Scanner takes the chair and braces himself for the quick-fire question machine
Does it feel like 25 years since you released ‘Mass Observation’?
“It feels like time travel to listen to these recordings from so early on. I’ve kept all the recordings I’ve made since I was 11 on cassette and I find that audio more than images brings back a moment so vividly.”
The original idea was strikingly simple…
“I was interested in using voices within the electronic sphere and this way of intercepting phone calls offered access to anonymous voices, with no history or context. The issues of public and private, surveillance, morality and so on followed.”
Talk us through the “scanner”…
“The device was a sophisticated radio receiver that allowed me to pick up radio transmissions from taxi and courier services, hospital paging systems, mobile phone conversations and even earth to space transmissions, although I never heard any alien communications!”
Where did the recording take place?
“I recorded them with Jim O’Rourke and Robert Hampson in a tiny studio in Croydon. We used my recordings as source material, with live radio signals and an Eventide harmoniser, recorded direct to DAT. We performed twice, but only the first, shorter mix was released.”
Was it key that you were recording at a specific time and location?
“I always felt my works were pictures of a certain place and time, ‘Sound Polaroids’ as I called them. Even recording in the same location a few hours later would have offered up radically alternative source material. That’s what made recording so thrilling.”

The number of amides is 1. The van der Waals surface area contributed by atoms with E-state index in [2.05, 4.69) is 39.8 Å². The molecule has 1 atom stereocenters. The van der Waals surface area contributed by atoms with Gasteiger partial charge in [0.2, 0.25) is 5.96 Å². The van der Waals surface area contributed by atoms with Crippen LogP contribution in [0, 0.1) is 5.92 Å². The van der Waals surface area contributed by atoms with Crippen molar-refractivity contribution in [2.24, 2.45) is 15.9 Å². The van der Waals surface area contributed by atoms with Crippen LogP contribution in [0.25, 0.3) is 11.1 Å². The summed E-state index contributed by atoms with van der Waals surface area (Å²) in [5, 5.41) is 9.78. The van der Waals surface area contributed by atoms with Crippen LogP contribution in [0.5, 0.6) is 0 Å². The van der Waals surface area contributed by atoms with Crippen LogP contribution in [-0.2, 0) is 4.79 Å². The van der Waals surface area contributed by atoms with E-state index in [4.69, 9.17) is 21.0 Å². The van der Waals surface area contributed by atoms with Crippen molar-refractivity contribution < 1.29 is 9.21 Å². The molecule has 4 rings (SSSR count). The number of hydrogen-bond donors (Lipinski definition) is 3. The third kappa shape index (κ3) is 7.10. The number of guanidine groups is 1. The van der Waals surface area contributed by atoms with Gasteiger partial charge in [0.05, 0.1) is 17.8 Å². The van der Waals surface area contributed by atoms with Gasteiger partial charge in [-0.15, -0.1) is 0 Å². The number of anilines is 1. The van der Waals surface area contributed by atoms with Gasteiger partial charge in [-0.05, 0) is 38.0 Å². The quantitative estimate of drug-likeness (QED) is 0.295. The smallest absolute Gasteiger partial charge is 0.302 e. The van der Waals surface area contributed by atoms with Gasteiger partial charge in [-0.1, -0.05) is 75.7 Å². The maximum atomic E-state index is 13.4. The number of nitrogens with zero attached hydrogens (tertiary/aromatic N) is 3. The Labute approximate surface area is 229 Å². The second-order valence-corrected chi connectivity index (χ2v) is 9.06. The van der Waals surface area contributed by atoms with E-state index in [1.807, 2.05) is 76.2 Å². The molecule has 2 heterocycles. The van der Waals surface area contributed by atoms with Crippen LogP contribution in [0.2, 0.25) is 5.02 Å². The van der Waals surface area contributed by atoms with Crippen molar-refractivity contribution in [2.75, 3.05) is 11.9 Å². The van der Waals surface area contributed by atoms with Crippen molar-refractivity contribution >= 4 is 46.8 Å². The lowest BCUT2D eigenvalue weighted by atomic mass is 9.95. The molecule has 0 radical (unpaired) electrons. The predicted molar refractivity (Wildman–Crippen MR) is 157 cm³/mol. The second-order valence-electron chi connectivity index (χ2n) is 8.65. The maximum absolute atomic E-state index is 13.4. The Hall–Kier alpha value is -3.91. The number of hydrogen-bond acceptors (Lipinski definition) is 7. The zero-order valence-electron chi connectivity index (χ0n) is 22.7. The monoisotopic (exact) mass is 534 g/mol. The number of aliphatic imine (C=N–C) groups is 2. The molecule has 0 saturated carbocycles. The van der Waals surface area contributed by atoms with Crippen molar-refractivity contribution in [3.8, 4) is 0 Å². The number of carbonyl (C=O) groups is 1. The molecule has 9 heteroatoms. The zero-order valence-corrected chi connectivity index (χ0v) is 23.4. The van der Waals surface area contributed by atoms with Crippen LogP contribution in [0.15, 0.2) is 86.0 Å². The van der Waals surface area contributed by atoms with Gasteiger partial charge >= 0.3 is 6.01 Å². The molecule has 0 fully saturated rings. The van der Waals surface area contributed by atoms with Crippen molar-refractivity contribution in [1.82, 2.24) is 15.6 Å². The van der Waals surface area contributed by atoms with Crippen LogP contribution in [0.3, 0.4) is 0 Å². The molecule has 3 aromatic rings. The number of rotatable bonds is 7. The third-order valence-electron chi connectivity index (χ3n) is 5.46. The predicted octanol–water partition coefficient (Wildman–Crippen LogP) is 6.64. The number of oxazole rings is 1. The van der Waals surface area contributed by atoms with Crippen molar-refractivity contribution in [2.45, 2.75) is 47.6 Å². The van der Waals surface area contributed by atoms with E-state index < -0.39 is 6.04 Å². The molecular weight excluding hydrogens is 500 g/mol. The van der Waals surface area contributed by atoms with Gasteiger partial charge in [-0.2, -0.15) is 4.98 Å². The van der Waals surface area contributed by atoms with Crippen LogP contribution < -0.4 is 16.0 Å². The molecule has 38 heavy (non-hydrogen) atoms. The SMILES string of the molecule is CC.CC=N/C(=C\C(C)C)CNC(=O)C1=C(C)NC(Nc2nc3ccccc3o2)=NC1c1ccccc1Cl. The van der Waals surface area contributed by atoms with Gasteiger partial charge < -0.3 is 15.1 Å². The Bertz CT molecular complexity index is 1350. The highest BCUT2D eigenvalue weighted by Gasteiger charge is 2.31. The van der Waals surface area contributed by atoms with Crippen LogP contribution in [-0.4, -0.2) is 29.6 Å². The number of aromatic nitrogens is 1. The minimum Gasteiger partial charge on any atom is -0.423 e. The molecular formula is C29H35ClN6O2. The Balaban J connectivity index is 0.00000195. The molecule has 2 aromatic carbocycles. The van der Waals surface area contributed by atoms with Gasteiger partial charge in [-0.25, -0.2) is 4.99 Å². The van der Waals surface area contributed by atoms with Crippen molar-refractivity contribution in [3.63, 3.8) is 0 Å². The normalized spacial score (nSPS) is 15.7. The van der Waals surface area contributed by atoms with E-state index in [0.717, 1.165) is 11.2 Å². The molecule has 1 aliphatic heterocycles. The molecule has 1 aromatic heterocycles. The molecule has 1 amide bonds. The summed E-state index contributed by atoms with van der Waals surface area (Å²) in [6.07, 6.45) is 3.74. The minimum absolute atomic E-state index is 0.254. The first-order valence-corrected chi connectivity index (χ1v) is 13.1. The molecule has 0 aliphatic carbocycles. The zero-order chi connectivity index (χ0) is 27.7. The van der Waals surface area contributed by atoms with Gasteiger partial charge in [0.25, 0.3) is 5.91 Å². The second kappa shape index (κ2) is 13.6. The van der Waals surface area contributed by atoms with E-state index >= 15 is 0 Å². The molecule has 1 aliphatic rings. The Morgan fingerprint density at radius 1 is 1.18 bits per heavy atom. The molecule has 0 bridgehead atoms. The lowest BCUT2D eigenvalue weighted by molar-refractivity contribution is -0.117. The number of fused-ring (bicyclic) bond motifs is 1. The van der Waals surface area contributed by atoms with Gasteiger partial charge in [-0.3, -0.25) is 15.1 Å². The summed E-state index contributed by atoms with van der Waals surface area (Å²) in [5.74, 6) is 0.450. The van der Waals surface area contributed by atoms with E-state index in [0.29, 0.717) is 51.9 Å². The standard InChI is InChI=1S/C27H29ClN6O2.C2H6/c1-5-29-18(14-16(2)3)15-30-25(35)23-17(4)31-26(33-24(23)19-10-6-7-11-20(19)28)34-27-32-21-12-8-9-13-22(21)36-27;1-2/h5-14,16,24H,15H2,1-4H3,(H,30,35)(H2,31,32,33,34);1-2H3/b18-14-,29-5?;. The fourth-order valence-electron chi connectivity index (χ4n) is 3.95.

Did the idea of eavesdropping present you with a moral dilemma?
“Never actually. Being able to listen back to a conversation again, and again, is a rare opportunity. I would learn so much about how people communicated with one another. I wasn’t interested in exploiting these people beyond the tales themselves.”
Do you still think about the people/voices/stories you half heard?
“Absolutely. Some of the conversations are like pop lyrics of a song I can never forget. I loved so many of these people and how they spoke and shared their lives with one another.”
Do any of the voices know they’ve been immortalised?
“I doubt it. These releases originally came out on small independent labels but I always awaited someone saying, ‘Oh yeah, I was the guy ordering a prostitute’ or ‘I was the man selling drugs in south London’. As if!”
Care to admit to any planted voices?
“Never needed to. There was simply too much good material out there. I still have masses of it in my archive too!”
Tell us about the “expanded” version…
“In digitising my archive recently I discovered this long unheard mix and felt it was of interest to listeners. There’s still at least another 600 hours of unreleased material sitting on the hard drive!”
What would ‘Mass Observation 2019’ sound like?
“It would be the sound of a million text messages and emojis pinging across the globe!”